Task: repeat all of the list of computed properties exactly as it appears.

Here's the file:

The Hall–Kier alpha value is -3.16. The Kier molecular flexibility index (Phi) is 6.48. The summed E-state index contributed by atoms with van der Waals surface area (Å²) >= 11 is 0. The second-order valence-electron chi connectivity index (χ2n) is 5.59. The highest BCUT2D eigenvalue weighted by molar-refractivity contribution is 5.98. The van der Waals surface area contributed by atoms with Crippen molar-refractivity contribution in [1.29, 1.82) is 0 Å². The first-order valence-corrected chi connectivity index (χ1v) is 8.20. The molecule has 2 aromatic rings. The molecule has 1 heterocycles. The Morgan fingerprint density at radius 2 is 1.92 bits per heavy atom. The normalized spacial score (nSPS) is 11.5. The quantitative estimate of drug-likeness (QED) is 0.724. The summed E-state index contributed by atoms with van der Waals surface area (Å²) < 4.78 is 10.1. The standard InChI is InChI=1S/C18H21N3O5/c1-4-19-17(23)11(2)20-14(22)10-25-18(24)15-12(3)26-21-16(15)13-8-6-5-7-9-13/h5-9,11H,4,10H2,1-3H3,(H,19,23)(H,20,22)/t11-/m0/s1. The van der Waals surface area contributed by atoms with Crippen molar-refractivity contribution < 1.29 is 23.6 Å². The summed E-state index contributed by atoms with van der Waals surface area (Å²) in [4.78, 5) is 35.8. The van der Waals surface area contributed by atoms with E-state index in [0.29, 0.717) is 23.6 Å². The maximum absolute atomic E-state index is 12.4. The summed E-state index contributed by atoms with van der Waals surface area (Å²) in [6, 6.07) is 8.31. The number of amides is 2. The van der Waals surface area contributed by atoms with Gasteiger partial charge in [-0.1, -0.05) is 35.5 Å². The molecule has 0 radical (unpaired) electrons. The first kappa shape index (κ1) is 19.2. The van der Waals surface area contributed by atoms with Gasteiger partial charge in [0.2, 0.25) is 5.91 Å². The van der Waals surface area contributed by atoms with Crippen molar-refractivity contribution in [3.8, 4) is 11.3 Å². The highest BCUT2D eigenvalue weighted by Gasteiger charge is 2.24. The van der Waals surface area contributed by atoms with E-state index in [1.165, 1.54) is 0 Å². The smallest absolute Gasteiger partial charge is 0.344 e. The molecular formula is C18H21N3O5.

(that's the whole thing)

The Hall–Kier alpha value is -3.16. The Kier molecular flexibility index (Phi) is 6.48. The summed E-state index contributed by atoms with van der Waals surface area (Å²) >= 11 is 0. The second-order valence-electron chi connectivity index (χ2n) is 5.59. The highest BCUT2D eigenvalue weighted by molar-refractivity contribution is 5.98. The van der Waals surface area contributed by atoms with Crippen molar-refractivity contribution in [1.29, 1.82) is 0 Å². The first-order valence-corrected chi connectivity index (χ1v) is 8.20. The molecule has 2 aromatic rings. The molecule has 1 heterocycles. The Morgan fingerprint density at radius 2 is 1.92 bits per heavy atom. The normalized spacial score (nSPS) is 11.5. The quantitative estimate of drug-likeness (QED) is 0.724. The summed E-state index contributed by atoms with van der Waals surface area (Å²) < 4.78 is 10.1. The standard InChI is InChI=1S/C18H21N3O5/c1-4-19-17(23)11(2)20-14(22)10-25-18(24)15-12(3)26-21-16(15)13-8-6-5-7-9-13/h5-9,11H,4,10H2,1-3H3,(H,19,23)(H,20,22)/t11-/m0/s1. The van der Waals surface area contributed by atoms with Crippen molar-refractivity contribution < 1.29 is 23.6 Å². The summed E-state index contributed by atoms with van der Waals surface area (Å²) in [4.78, 5) is 35.8. The van der Waals surface area contributed by atoms with E-state index in [0.29, 0.717) is 23.6 Å². The maximum absolute atomic E-state index is 12.4. The summed E-state index contributed by atoms with van der Waals surface area (Å²) in [6, 6.07) is 8.31. The number of amides is 2. The van der Waals surface area contributed by atoms with Gasteiger partial charge in [-0.1, -0.05) is 35.5 Å². The molecule has 0 radical (unpaired) electrons. The first kappa shape index (κ1) is 19.2. The van der Waals surface area contributed by atoms with Gasteiger partial charge in [0.2, 0.25) is 5.91 Å². The van der Waals surface area contributed by atoms with Crippen molar-refractivity contribution in [3.8, 4) is 11.3 Å². The highest BCUT2D eigenvalue weighted by Gasteiger charge is 2.24. The van der Waals surface area contributed by atoms with E-state index in [1.165, 1.54) is 0 Å². The smallest absolute Gasteiger partial charge is 0.344 e. The molecular formula is C18H21N3O5.